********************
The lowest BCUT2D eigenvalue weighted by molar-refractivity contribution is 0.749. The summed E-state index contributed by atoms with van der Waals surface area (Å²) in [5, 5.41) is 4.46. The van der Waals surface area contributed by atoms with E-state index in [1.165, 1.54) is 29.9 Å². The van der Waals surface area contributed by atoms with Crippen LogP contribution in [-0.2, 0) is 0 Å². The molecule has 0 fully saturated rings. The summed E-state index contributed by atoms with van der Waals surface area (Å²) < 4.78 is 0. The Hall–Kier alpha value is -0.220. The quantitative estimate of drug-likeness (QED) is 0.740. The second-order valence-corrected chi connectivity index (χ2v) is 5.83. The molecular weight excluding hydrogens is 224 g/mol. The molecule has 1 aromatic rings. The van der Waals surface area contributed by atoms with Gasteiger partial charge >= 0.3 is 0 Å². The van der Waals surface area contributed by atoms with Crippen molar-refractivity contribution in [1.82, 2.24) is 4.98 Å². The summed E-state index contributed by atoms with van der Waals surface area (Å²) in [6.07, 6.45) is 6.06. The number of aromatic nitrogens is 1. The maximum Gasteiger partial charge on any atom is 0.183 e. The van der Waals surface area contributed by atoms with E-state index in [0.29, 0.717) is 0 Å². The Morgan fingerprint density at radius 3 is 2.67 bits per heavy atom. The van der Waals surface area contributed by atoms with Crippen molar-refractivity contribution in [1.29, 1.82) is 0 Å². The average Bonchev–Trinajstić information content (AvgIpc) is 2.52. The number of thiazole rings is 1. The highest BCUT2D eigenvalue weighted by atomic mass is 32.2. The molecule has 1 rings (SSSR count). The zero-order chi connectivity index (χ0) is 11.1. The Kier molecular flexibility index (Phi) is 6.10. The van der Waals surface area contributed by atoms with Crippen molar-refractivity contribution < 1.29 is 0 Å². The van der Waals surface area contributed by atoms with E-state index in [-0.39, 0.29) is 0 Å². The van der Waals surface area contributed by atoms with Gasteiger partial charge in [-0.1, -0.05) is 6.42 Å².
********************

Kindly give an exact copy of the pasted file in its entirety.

The lowest BCUT2D eigenvalue weighted by molar-refractivity contribution is 0.749. The summed E-state index contributed by atoms with van der Waals surface area (Å²) in [5, 5.41) is 4.46. The van der Waals surface area contributed by atoms with E-state index in [1.165, 1.54) is 29.9 Å². The van der Waals surface area contributed by atoms with Crippen LogP contribution in [-0.2, 0) is 0 Å². The molecule has 0 fully saturated rings. The summed E-state index contributed by atoms with van der Waals surface area (Å²) < 4.78 is 0. The Hall–Kier alpha value is -0.220. The quantitative estimate of drug-likeness (QED) is 0.740. The second-order valence-corrected chi connectivity index (χ2v) is 5.83. The molecular weight excluding hydrogens is 224 g/mol. The molecule has 1 aromatic rings. The van der Waals surface area contributed by atoms with Gasteiger partial charge >= 0.3 is 0 Å². The van der Waals surface area contributed by atoms with Crippen molar-refractivity contribution in [1.82, 2.24) is 4.98 Å². The summed E-state index contributed by atoms with van der Waals surface area (Å²) in [6.07, 6.45) is 6.06. The number of aromatic nitrogens is 1. The maximum Gasteiger partial charge on any atom is 0.183 e. The van der Waals surface area contributed by atoms with E-state index in [0.29, 0.717) is 0 Å². The Morgan fingerprint density at radius 3 is 2.67 bits per heavy atom. The van der Waals surface area contributed by atoms with Crippen molar-refractivity contribution in [1.29, 1.82) is 0 Å². The average Bonchev–Trinajstić information content (AvgIpc) is 2.52. The number of thiazole rings is 1. The highest BCUT2D eigenvalue weighted by atomic mass is 32.2. The molecule has 1 rings (SSSR count). The zero-order chi connectivity index (χ0) is 11.1. The Kier molecular flexibility index (Phi) is 6.10. The van der Waals surface area contributed by atoms with Crippen molar-refractivity contribution < 1.29 is 0 Å². The van der Waals surface area contributed by atoms with E-state index in [-0.39, 0.29) is 0 Å². The van der Waals surface area contributed by atoms with Gasteiger partial charge in [-0.1, -0.05) is 6.42 Å².